In a wide-ranging interview with the Jewish Daily Forward, Hamas leader Mousa Abu Marzook again demonstrated the difficult position in which his organization finds itself. Due to the Arab uprisings, the region’s strategic landscape is now primarily defined by sectarian allegiances. As a result, Hamas’s external leadership is trying to reintegrate the organization into the mainstream Sunni Arab fold, cultivating closer ties with states like Qatar, Jordan and Egypt, while distancing itself from Iran and abandoning Syria altogether.
The leadership in exile, including Abu Marzook, therefore finds itself at odds with much of the Gaza-based leadership, which does not have the same urgent need to find either new headquarters and patrons or a new regional brand and identity. Their rule in Gaza is uncontested. They have income from smuggling, and through efforts by Gaza-based Hamas leaders like Mahmoud Zahar and Ismail Hanniyeh, they maintain relationships, and at least some funding from, Iran. So, they see much less need to make radical changes.
Reaching out to a major American Jewish publication to explain his thinking serves many functions for Abu Marzook. His carefully calibrated and mixed message walks the tightrope the external leadership now has to traverse: adopt positions the Arab states can tolerate; align more closely with in the policies of other Muslim Brotherhood parties, especially Egypt’s; and help to create a softer image in the West and Israel, without abandoning the organization’s core principles.
For many years Abu Marzook has been eclipsed by his former deputy, Khaled Mishaal. But the current crisis has produced a complex power struggle within Hamas, both inside and outside Gaza. This interview may also have been part of an effort to position himself as a compromise figure between Mishaal and more hard-line leaders.
The external leadership of Hamas knows it has to pay a price for adapting to the new regional realities, but it wishes to keep this to a minimum. Hamas leaders want to avoid being perceived by other Palestinians as adopting policies towards Israel indistinguishable in practice from the mainstream national leadership in Ramallah—especially the goal of a two-state solution. If it openly accepted that this was its strategy for national liberation, Hamas would then have to compete with Fatah largely on the basis of religious and social conservatism. But its social and religious agenda in Gaza, the most conservative part of Palestinian society, has not proved popular. If Hamas is to retain a competitive political advantage over Fatah, it must be by outbidding them on Israel.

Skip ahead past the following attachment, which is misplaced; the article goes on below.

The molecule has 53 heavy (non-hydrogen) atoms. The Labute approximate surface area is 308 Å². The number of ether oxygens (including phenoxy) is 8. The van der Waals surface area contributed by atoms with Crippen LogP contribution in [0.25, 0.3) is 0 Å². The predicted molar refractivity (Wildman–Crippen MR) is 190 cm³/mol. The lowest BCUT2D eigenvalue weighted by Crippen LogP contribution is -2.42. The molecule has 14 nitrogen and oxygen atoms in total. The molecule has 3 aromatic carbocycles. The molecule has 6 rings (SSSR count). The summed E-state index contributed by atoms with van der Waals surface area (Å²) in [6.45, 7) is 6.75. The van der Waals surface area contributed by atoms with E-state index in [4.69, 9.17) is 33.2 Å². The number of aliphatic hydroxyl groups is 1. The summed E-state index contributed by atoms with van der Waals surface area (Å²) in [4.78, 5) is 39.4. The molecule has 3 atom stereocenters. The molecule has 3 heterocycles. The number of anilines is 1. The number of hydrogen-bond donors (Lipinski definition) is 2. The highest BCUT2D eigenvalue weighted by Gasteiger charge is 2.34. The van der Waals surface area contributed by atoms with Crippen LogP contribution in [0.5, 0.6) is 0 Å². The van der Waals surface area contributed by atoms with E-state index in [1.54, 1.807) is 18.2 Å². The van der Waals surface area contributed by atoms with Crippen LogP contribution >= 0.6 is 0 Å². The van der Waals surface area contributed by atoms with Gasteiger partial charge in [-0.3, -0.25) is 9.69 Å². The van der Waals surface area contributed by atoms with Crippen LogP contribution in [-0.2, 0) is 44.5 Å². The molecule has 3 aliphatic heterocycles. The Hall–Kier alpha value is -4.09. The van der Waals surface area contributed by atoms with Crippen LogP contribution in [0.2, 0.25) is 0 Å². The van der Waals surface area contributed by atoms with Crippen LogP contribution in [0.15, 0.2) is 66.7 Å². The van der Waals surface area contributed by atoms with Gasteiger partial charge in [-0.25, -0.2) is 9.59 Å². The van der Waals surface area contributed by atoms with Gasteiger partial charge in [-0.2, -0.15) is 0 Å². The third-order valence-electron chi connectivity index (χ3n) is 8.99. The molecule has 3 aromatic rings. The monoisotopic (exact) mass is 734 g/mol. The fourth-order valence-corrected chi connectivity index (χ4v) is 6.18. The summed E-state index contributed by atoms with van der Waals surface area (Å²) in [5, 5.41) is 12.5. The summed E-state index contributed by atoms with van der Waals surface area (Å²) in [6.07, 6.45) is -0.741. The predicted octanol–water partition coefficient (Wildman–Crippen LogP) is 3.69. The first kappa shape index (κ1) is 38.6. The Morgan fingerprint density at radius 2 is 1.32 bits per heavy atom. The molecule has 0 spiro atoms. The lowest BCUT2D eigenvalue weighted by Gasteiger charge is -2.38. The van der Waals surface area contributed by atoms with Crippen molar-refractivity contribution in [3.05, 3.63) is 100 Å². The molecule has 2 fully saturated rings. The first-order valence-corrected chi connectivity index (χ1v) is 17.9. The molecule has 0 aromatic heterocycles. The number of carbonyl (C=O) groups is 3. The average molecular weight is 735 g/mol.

Abu Marzook was careful not to cede too much. He insisted that the most Hamas could accept is a long-term truce (“hudna”), but not peace, with Israel; that it would not be bound by any agreements made by the PLO (the sole legitimate representative of the Palestinian people); and that Hamas would not recognize Israel.
On this last point, he hedged in a manner indicative of the need to placate both Western and Arab governments committed to a two-state outcome, and those parts of his own constituency unalterably opposed to it. He cagily noted, “Maybe my answer right now [about recognizing Israel] is completely different to my answer after 10 years.” This can be read as leaving the door open for an evolution towards recognition of Israel, or as leaving the door open for a resumption of armed struggle and a cancellation of the truce. The Forward emphasized, “Abu Marzook was at pains to knock down suggestions… [that] Hamas is preparing to abandon armed resistance against Israel…”
Suffice it to say, the Abu Marzook interview was not reassuring. Hamas is in crisis, and it’s trying to adapt. Still, even its external leaders, as they are trying to project a softer image, in fact are still clinging to a hard line that rejects the conditions laid out by the Middle East Quartet—the US, the EU, the UN and Russia—for it to be recognized as a legitimate political actor: renunciation of violence; recognition of Israel’s right to exist; and acceptance of the validity of existing Israeli-Palestinian agreements.
From the point of view of the Palestinian national interest, Hamas is still part of the problem, not part of the solution. Its fundamental positions, even in theory, are strictly dysfunctional with regard to the international community. They cannot serve as the basis of serious negotiations with Israel. And they are out of sync with the consensus of the Arab world, as reflected in the Arab Peace Initiative and the policies of most Arab governments.
Abu Marzook’s interview demonstrates that as far as Palestinian national leadership is concerned, Hamas is still very much not ready for prime time, and neither is he.